The world continues to urbanize and cities are building up, not out. And as those taller buildings rise, designers are looking at wood again rather than automatically choosing concrete and steel. City planners, architects, builders, and forestry experts can credit climate change, carbon footprint considerations, and a host of new mass timber products for rearranging the deck chairs in the construction world.
As the International Mass Timber Conference rolls into the Portland Convention Center, March 20–22, for its third annual event, the ambitious agenda examines the new face of mass timber construction, offering attendees unparalleled knowledge and networking opportunities. The conference is co-produced by Forest Business Network in cooperation with the wood design experts at WoodWorks–Wood Products Council. Sessions covering safety and durability, new manufacturing technologies, and design aspects will be offered, as well as presentations on actual projects. Embedded in many of the discussions is the ongoing topic of responsibly sourcing wood within the broader context of forest health.
“If we’re talking about wood in building construction, we should be talking about forestry, and we are,” said Craig Rawlings, CEO of Forest Business Network.
With 19 countries represented and nearly 1,000 attendees registered so far, the conference features an exhibition hall with over 60 international companies and a presentation lineup of over 70 experts, some from countries with a longer history of using mass timber products in urban construction. The speakers’ lineup includes technical experts versed in construction techniques, manufacturing methods, adhesive advancements, the safety aspects of cross laminated timber (CLT), and numerous other perspectives on engineered wood products.
“CLT is really a beautiful material,” said conference panelist Mike Bradley, a building contractor from Spokane, Washington. “I love wood, its patterns and its knots. It’s natural, it’s warm and it’s just better than drywall. As a builder, I like the economy of it too.”
Experienced in commercial construction and CLT building techniques, Bradley notes that CLT buildings go up faster than stick-built structures, require less engineering than concrete and steel, and often feature longer life spans than traditional construction methods. Such advantages are especially appealing for low-income housing, school buildings, apartment complexes, and commercial buildings. “The five-story commercial building is the real sweet spot for CLT,” Bradley added.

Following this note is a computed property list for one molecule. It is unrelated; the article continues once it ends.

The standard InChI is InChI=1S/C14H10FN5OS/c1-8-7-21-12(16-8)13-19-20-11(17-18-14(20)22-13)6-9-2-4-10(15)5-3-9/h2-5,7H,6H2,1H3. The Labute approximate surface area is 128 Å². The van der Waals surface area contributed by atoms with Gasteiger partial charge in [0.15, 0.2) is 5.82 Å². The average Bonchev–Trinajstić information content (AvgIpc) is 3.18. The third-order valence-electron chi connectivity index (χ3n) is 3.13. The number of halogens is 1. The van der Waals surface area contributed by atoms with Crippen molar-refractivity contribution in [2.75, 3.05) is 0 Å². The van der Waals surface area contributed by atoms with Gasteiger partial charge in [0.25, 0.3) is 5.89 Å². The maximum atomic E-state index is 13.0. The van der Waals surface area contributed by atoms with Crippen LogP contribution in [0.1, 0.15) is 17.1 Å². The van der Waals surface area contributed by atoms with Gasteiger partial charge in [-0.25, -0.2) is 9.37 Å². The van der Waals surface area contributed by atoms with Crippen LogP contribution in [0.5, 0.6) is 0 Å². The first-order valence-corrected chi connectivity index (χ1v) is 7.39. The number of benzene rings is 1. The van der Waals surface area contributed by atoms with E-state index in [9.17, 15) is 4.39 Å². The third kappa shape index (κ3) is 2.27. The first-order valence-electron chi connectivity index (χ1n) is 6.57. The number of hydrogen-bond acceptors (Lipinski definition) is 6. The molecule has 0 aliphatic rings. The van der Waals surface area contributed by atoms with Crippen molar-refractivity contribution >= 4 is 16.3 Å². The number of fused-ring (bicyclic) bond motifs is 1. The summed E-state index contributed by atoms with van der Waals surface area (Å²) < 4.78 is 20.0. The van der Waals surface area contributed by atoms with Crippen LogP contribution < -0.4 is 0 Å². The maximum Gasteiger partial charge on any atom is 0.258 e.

The Spokane builder will do a wrap-up panel focused on mass timber messaging and engagement along with several mass timber stakeholders, including Nicole Miller, managing director of the Biomimicry Institute and Mark Wishnie, director of forestry and wood products at The Nature Conservancy. The final conference panel also features another CLT expert, Thomas Robinson, a noted Portland-based architect, who won the USDA’s award for the Tall Wood Building Competition with his firm’s design of the Framework building. The 12-story wooden building, soon to be built in Portland’s trendy Pearl District, features CLT and other engineered wood as key components.
The new Pearl office building, not far from the conference venue, illustrates well an environmental advantage that is turning more builders, designers and planners on to engineered wood. According to the Journal of Sustainable Forestry, substituting wood for other materials used in buildings could prevent 14 to 31 percent of global carbon emissions if wood is sourced responsibly and forests are replanted. Given the glut of small diameter trees choking many western forests and the ever increasing risk of wildfires, the idea of turning so-called waste wood into strong-as-steel building materials seems to be gaining traction.
Event sponsors include Katerra, the Premier Sponsor, and Hexion, the Gold Sponsor. Other major sponsors are D.R. Johnson Wood Innovations, Think Wood, Freres Lumber Co. Mass Plywood Panels, Seagate Structures USA, SmartLam, Sansin, Sterling, TallWood Design Institute, Stiles Machinery, and Oregon Forest Resources Institute.
See the International Mass Timber Conference website for an agenda, a list of speakers and attendees, and registration details.